Unlike the web client, which is highly connected to the server and maintains an open user session that has open forms on the server, the mobile app creates user sessions (and opens forms) only in short bursts while the app is being synced with the server (via data read for pages, or via data write/update for actions). If there are no actions to sync with the server, and if the local data cache is up to date, the mobile app won't communicate with the server as a user navigates around the app (unless the user triggers an explicit pull-to-refresh). It's important that you keep this data flow pattern in mind while you design pages and actions in the mobile app. You should not expect form logic to run every time that a page is loaded or an action is started. You should also never expect form logic to run while a user is completing an action. Form logic is run only when the action is being synced with the server. The following list describes the only times when you should expect Form logic to run. Form logic runs right before a page is opened on the mobile app for the first time.

  1. When a user first opens a page, the mobile app reaches out to the web client and opens the associated forms. During this process, logic such as form init and data source init is all run in the usual manner.
  2. The mobile app framework reads the required data directly from the controls on the forms and sends the data back to the mobile app.
  3. The mobile app caches the data and shows it in the page on the mobile app.
  4. Future attempts to open the page will load the cached data. These attempts won't run the form logic again, unless the user explicitly refreshes the page or the cache expires. (Currently, the cache set to expire after 30 minutes.)

Processing an action that has been submitted to the server from the mobile app

  1. When a user opens an action and fills in the data in that action, no form logic is run. A user can complete an action either offline or online. The system behaves the same way in both cases.
  2. After the user clicks Done/Save on the action, the mobile app queues a data synchronization operation. This operation will be synced with the server when the mobile app is connected to the Internet.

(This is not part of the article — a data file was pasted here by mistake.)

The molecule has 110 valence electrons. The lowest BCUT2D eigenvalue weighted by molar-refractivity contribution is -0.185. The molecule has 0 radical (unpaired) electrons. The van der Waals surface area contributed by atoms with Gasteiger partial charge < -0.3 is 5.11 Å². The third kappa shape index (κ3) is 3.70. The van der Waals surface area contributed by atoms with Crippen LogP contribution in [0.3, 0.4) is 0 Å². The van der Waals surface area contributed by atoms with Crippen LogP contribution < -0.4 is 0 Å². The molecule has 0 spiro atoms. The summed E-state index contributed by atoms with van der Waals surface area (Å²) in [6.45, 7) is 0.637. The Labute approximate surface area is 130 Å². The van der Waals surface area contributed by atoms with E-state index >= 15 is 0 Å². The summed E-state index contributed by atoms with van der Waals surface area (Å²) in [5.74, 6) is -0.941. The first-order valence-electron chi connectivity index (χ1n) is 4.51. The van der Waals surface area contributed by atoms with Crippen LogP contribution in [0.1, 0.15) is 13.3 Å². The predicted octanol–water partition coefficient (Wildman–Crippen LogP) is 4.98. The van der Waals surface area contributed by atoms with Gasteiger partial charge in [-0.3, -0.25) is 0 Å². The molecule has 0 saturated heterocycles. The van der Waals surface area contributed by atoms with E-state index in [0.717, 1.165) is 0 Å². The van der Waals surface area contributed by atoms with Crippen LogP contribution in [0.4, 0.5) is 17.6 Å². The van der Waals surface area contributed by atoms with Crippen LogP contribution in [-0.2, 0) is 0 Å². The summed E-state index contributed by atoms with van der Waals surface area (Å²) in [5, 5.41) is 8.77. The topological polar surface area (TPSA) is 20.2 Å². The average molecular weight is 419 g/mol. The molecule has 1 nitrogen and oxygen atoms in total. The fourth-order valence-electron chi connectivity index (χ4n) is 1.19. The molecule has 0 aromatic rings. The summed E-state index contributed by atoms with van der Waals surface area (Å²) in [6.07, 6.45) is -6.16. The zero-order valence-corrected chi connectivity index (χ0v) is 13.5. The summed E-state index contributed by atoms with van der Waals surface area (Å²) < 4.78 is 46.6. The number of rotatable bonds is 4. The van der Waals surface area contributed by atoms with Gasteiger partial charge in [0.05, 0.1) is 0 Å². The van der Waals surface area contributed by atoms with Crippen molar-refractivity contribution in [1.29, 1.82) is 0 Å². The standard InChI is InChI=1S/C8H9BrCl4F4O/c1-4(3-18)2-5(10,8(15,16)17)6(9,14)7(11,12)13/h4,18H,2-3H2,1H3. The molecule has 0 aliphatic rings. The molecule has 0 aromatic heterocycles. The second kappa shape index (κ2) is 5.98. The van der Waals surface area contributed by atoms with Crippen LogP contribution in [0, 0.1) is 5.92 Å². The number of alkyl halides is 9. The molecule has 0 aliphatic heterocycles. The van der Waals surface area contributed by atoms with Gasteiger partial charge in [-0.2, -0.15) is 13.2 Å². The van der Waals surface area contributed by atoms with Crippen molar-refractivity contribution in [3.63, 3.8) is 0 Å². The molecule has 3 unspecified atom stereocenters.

3. When an Internet connection is detected (which can happen immediately after the action is completed) the mobile app sends the data synchronization operation to the server for processing.
  4. While the operation is processed on the server, the framework opens the associated forms and enters the data from the action by passing values into the form controls. During this process, form logic is run in the usual manner (init, modified, clicked, and so on, are all run). However, the mobile user might have moved to a different part of the app while this processing is occurring. Any form logic that shows/hides controls will have no effect on the UI that is seen in the mobile app. Therefore, to minimize synchronization times, it's best not to include any UI logic on the form.

Building mobile versions of existing forms

If you decide to modify existing forms so that they work with the mobile framework, instead of building new mobile-specific forms, you might have to conditionally change the form's behavior for mobile-specific scenarios. You can use the following static X++ application programming interfaces (APIs) in your X++ code to determine whether the code is being accessed during a session where a web client user is designing pages/actions or during a session that the mobile framework back end created to load pages/actions for a mobile user. When a form is being used with the mobile designer


When a form is being used by the mobile framework back end to load pages and run actions


Form control support

The form controls for the various base data types (strings, dates, and numbers) and grids are supported. However, a few common controls have limited support. Reference groups Fields from within Reference groups controls are compatible when you design pages. However, they aren't compatible when you design Actions. Although you might be able to select these fields without experience any issue, Reference groups have a fundamental incompatibility with the mobile framework. We recommend that you not use Reference groups. Instead, add a control directly to the form, and then bind the control directly to the surrogate foreign key (SFK) by using the property sheet.